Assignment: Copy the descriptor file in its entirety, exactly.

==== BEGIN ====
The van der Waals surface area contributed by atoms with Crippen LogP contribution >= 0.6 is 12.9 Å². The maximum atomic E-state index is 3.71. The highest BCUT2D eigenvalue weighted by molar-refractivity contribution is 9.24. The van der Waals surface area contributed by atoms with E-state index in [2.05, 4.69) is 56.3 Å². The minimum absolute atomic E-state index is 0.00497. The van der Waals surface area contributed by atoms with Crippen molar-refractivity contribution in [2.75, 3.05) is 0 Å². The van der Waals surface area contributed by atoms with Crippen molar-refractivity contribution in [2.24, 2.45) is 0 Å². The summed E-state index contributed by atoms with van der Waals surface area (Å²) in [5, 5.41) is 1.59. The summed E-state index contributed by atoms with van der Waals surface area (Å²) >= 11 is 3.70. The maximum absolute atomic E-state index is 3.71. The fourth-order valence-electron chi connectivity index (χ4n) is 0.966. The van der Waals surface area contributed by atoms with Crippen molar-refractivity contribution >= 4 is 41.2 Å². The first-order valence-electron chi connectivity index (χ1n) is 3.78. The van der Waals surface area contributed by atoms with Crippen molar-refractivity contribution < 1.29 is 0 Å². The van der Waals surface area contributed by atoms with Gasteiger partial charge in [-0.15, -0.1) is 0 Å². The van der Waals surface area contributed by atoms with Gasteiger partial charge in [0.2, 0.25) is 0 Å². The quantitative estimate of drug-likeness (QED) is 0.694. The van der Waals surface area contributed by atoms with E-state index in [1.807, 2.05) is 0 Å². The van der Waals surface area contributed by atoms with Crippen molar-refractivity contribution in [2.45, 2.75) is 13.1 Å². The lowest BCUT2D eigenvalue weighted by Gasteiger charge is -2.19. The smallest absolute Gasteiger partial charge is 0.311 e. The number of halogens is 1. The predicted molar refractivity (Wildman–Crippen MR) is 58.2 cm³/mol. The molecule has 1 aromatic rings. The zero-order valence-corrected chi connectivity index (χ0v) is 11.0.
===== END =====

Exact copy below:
The van der Waals surface area contributed by atoms with Crippen LogP contribution >= 0.6 is 12.9 Å². The maximum atomic E-state index is 3.71. The highest BCUT2D eigenvalue weighted by molar-refractivity contribution is 9.24. The van der Waals surface area contributed by atoms with E-state index in [2.05, 4.69) is 56.3 Å². The minimum absolute atomic E-state index is 0.00497. The van der Waals surface area contributed by atoms with Crippen molar-refractivity contribution in [2.75, 3.05) is 0 Å². The van der Waals surface area contributed by atoms with Crippen molar-refractivity contribution in [2.24, 2.45) is 0 Å². The summed E-state index contributed by atoms with van der Waals surface area (Å²) in [5, 5.41) is 1.59. The summed E-state index contributed by atoms with van der Waals surface area (Å²) >= 11 is 3.70. The maximum absolute atomic E-state index is 3.71. The fourth-order valence-electron chi connectivity index (χ4n) is 0.966. The van der Waals surface area contributed by atoms with Crippen molar-refractivity contribution >= 4 is 41.2 Å². The first-order valence-electron chi connectivity index (χ1n) is 3.78. The van der Waals surface area contributed by atoms with Crippen molar-refractivity contribution < 1.29 is 0 Å². The van der Waals surface area contributed by atoms with Gasteiger partial charge in [-0.15, -0.1) is 0 Å². The van der Waals surface area contributed by atoms with Gasteiger partial charge in [0.2, 0.25) is 0 Å². The quantitative estimate of drug-likeness (QED) is 0.694. The van der Waals surface area contributed by atoms with E-state index in [1.807, 2.05) is 0 Å². The van der Waals surface area contributed by atoms with Crippen molar-refractivity contribution in [2.45, 2.75) is 13.1 Å². The lowest BCUT2D eigenvalue weighted by Gasteiger charge is -2.19. The smallest absolute Gasteiger partial charge is 0.311 e. The number of halogens is 1. The predicted molar refractivity (Wildman–Crippen MR) is 58.2 cm³/mol. The molecule has 1 aromatic rings. The zero-order valence-corrected chi connectivity index (χ0v) is 11.0.